Nature Notes

by Jenny Dixon

Wharfedale Naturalists Society

I AM very lucky to have family living in the wilds: sister beside Loch Fyne, stepson in the Snowdonia National Park. It’s more of an effort now to visit them, but they send me regular updates on their exciting – and, to me, often exotic - wildlife sightings. The fauna is, in many ways, different. From the coast Susie sends news of red squirrels, otters and roe deer: from the forest Chris tells of polecats, goshawks (wow! – goshawks!) and fallow deer. Now, suddenly there is a fascinating link.

On the forest track near their field, daughter-in-law Lyn spotted a van with “Vincent Wildlife Trust” written on its side. Further enquires revealed that the Trust was running a project to reintroduce pine martens into suitable habitats in Wales, and that one site was within half a mile of the small holding. Seeing their interest the enthusiastic project officer offered Chris and Lyn a feeding station and camera on their land. Meanwhile they’ve been enjoying videos of a female and three kits living in a specially constructed den. These are posted on the Vincent Wildlife Trust website.

For three years now I have been receiving stories and photographs from my sister of pine martens visiting her garden feeders – at least four separate individuals. Pine martens belong to the mustelid family that includes otters, badgers and weasels and are omnivores, feeding on small mammals, birds’ eggs, nuts and berries: they particularly enjoy the peanuts put out for the red squirrels and soon become adept at accessing the box feeder, even in pitch darkness. They sometimes come in broad daylight but more regularly at night, and recently a motion-triggered camera with infrared film has enabled us to get a clearer idea of this hidden life.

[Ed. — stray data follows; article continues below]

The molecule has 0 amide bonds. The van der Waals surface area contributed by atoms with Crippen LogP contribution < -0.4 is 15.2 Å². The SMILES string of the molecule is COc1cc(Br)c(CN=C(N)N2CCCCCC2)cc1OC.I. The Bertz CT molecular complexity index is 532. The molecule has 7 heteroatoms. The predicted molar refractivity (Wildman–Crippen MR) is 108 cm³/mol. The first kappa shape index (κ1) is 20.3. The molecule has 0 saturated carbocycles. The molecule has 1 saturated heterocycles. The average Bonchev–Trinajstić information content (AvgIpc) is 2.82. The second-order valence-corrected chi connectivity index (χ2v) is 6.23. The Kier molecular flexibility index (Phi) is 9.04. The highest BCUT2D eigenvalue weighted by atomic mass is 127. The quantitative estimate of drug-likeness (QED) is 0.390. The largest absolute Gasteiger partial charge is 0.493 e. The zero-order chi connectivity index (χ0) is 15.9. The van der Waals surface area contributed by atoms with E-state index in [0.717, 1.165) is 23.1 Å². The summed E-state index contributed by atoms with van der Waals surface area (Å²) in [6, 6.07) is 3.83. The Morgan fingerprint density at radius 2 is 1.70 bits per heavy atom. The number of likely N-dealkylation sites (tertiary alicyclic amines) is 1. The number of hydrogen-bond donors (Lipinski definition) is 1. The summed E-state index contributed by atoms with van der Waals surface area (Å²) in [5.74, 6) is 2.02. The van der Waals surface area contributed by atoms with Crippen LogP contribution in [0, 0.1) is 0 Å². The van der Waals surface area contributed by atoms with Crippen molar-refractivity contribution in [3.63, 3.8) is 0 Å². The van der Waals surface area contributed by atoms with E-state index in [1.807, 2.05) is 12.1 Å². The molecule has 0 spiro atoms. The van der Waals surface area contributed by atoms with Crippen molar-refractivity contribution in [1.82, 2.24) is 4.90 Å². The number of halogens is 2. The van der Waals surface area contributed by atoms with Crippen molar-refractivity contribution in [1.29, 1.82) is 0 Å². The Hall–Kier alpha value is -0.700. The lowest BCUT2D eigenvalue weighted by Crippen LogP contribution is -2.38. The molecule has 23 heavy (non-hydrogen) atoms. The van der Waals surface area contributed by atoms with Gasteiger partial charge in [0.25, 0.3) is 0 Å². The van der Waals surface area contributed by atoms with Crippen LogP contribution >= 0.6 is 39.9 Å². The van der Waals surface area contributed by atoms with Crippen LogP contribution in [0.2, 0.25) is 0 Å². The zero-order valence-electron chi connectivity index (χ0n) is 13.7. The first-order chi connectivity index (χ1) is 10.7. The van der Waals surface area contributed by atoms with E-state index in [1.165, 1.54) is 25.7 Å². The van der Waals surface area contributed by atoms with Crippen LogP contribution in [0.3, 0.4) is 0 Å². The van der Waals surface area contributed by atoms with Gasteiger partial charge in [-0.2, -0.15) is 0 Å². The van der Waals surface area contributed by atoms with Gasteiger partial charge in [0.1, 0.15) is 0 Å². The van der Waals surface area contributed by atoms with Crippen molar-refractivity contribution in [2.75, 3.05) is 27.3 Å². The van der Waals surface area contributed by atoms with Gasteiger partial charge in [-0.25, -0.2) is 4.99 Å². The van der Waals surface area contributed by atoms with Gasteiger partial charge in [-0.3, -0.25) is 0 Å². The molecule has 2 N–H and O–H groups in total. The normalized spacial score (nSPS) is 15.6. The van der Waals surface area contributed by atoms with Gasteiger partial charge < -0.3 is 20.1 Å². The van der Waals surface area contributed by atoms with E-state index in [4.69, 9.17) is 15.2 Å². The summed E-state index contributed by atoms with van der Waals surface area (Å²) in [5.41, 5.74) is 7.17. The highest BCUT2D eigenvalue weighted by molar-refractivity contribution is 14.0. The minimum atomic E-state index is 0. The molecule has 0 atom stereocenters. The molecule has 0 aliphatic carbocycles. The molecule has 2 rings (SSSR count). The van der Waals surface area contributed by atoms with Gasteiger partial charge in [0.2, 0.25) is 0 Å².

Now we learn that the animals introduced to Wales are taken from areas where populations are booming – in Scotland. Perhaps the characters in the stories we are so enjoying are actually related. It’s a pleasing – but as yet unverified – thought.

All this may seem very far away from Wharfedale. However, after years of rumours that pine martens are present in North Yorkshire, we finally have proof. A camera trap has captured images of a genuine Yorkshire pine marten. Maybe this will lead to a reintroduction programme here – to widen the gene pool. It’s a very suitable habitat. And – further news, gruesome but good, – pine martens are known to predate grey squirrels: slower, heavier and meatier than their red cousins.